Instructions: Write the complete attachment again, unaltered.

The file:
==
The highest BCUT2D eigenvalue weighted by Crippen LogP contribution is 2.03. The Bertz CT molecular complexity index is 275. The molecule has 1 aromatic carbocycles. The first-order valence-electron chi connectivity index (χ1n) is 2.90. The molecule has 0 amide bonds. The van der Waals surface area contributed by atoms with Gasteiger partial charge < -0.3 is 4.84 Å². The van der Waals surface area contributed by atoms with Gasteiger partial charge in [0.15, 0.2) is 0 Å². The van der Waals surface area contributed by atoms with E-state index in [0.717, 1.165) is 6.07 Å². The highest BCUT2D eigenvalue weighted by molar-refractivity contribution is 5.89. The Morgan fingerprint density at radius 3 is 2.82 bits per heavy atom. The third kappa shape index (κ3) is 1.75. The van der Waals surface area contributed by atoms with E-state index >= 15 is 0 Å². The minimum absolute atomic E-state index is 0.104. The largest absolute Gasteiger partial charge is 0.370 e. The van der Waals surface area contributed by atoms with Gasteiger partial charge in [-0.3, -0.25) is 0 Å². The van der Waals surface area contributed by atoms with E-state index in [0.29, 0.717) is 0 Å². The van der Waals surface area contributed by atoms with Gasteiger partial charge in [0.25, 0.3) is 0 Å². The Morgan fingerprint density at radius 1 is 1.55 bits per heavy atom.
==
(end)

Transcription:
The highest BCUT2D eigenvalue weighted by Crippen LogP contribution is 2.03. The Bertz CT molecular complexity index is 275. The molecule has 1 aromatic carbocycles. The first-order valence-electron chi connectivity index (χ1n) is 2.90. The molecule has 0 amide bonds. The van der Waals surface area contributed by atoms with Gasteiger partial charge < -0.3 is 4.84 Å². The van der Waals surface area contributed by atoms with Gasteiger partial charge in [0.15, 0.2) is 0 Å². The van der Waals surface area contributed by atoms with E-state index in [0.717, 1.165) is 6.07 Å². The highest BCUT2D eigenvalue weighted by molar-refractivity contribution is 5.89. The Morgan fingerprint density at radius 3 is 2.82 bits per heavy atom. The third kappa shape index (κ3) is 1.75. The van der Waals surface area contributed by atoms with E-state index >= 15 is 0 Å². The minimum absolute atomic E-state index is 0.104. The largest absolute Gasteiger partial charge is 0.370 e. The van der Waals surface area contributed by atoms with Gasteiger partial charge in [-0.3, -0.25) is 0 Å². The van der Waals surface area contributed by atoms with E-state index in [0.29, 0.717) is 0 Å². The van der Waals surface area contributed by atoms with Gasteiger partial charge in [0.25, 0.3) is 0 Å². The Morgan fingerprint density at radius 1 is 1.55 bits per heavy atom.